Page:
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This eBook from the Gutenberg Project consists of approximately 78 pages of information about Allegories of Life.

It lay by the roadside until it grew to be humble and glad to be of any use,—­even delighted when one day the owner of the building took it to finish a wall which was being built around some pasture land.

“Here I can be of use,” she said, as the workmen deposited it on a sunny corner as the place it was to occupy.  It was glad to be there and find itself useful and at rest; for it had been obliged to listen to the remarks of the passers-by each day, and to endure their comments on its misfortune.

“I suppose I shall never know any other life but this; so now, being firmly set, I can sleep a little:”  for the stone was sadly in need of rest.

After what seemed to be a long period of repose, the stone awoke, with new pulsations and finer emotions thrilling within it.  The sound of children’s voices were heard in the air.  How sweet and life-giving they were! far more pleasant than the words of admiration which men uttered when she was on the building’s top.  A new joy was hers also, for soft hands were caressing her.  Beautiful mosses had grown on her surface, and delighted children were gathering them.

Useful and beautiful too! and the stone was silent with happiness.  She hoped the children would come again; and they did, bringing others with them.

“I wonder how this beautiful moss grew on me,” she said one day to herself—­at least she thought no one heard her.  But an older stone beside her replied, “By being perfectly quiet we become covered with this lovely moss, firmer than grasses of any lawn.”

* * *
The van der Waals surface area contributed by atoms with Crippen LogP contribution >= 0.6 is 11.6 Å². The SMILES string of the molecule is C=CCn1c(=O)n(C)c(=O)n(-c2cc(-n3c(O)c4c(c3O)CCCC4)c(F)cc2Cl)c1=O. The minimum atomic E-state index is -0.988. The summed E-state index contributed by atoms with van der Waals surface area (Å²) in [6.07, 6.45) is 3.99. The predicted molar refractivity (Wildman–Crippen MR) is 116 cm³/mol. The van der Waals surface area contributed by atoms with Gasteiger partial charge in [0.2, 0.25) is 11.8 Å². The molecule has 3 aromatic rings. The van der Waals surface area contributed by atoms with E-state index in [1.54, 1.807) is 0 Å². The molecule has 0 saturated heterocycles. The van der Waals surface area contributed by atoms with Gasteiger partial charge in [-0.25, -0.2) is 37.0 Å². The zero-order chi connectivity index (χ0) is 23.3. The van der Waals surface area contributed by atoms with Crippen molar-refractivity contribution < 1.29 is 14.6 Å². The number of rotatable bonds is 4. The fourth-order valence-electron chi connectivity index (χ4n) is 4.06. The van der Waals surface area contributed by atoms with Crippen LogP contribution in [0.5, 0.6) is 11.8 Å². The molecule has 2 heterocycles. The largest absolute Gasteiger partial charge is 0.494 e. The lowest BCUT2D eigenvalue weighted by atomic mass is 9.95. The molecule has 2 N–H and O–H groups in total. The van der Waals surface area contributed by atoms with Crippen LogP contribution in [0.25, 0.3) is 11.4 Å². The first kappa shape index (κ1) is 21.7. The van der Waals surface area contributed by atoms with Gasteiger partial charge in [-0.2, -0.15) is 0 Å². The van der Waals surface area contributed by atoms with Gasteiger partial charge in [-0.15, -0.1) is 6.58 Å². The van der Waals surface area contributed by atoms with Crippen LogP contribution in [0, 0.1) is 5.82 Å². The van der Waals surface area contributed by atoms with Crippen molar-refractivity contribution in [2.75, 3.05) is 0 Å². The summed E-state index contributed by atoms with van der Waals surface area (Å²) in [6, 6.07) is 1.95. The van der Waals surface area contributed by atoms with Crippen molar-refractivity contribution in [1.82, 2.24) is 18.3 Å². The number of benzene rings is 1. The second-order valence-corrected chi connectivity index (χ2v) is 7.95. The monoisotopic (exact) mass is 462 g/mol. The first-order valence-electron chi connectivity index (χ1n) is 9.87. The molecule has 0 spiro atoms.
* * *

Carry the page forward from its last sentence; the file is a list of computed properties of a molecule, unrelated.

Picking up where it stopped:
The once vain stone grew to be perfectly contented, and never longed for her former position.  When the storms came, it knew it was close to the earth.  It had no fearful height to be pulled from, and the beautiful lichens which grew upon its surface were far more ornamental than its former carved and elegant adornings.

XX.

THE SEEDS.

They lay side by side one morning, while the gardener was preparing the ground in which to plant them and many other varieties.

“Just think,” said the more talkative one of the two, “how sad it is that we are going to be put in that dismal ground!  I shall not allow myself to be buried out of sight this lovely morning.”

“But,” answered the more quiet seed by her side, “it is only for a brief period that we shall lie there, and then we shall be far more beautiful.”

“What care I for beauty for others to look at?  I want my freedom, and intend to have it, too.  The wind is my friend, and I shall ask her to waft me over to those lovely hills, where I can see something of the world.”

“I think it would be wiser to remain where we are, and let the gardener care for us:  he must know what is for our good,” remarked the gentle seed.

“You are too prosy by far.  I think our own feelings tell us what we need.  So good-by,” exclaimed the self-reliant seed, as she motioned to the wind to bear her away.

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